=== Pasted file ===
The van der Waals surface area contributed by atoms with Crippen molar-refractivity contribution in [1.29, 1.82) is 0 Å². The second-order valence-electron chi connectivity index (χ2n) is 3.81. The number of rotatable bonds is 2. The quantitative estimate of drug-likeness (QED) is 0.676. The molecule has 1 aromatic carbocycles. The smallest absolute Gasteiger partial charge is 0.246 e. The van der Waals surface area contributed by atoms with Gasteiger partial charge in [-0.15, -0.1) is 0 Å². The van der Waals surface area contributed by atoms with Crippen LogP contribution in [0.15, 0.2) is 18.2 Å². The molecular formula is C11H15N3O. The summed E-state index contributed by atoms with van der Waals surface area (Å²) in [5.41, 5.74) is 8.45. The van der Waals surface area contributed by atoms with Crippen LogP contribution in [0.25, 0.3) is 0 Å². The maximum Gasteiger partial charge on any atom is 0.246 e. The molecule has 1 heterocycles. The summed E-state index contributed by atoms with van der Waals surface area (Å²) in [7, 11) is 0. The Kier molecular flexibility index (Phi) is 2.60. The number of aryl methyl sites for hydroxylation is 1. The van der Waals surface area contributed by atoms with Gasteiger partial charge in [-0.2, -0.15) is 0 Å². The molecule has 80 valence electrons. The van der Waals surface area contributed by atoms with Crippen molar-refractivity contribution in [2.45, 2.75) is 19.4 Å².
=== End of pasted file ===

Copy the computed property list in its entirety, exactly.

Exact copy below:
The van der Waals surface area contributed by atoms with Crippen molar-refractivity contribution in [1.29, 1.82) is 0 Å². The second-order valence-electron chi connectivity index (χ2n) is 3.81. The number of rotatable bonds is 2. The quantitative estimate of drug-likeness (QED) is 0.676. The molecule has 1 aromatic carbocycles. The smallest absolute Gasteiger partial charge is 0.246 e. The van der Waals surface area contributed by atoms with Gasteiger partial charge in [-0.15, -0.1) is 0 Å². The van der Waals surface area contributed by atoms with Crippen LogP contribution in [0.15, 0.2) is 18.2 Å². The molecular formula is C11H15N3O. The summed E-state index contributed by atoms with van der Waals surface area (Å²) in [5.41, 5.74) is 8.45. The van der Waals surface area contributed by atoms with Crippen LogP contribution in [0.25, 0.3) is 0 Å². The maximum Gasteiger partial charge on any atom is 0.246 e. The molecule has 1 heterocycles. The summed E-state index contributed by atoms with van der Waals surface area (Å²) in [7, 11) is 0. The Kier molecular flexibility index (Phi) is 2.60. The number of aryl methyl sites for hydroxylation is 1. The van der Waals surface area contributed by atoms with Gasteiger partial charge in [-0.2, -0.15) is 0 Å². The molecule has 80 valence electrons. The van der Waals surface area contributed by atoms with Crippen molar-refractivity contribution in [2.45, 2.75) is 19.4 Å².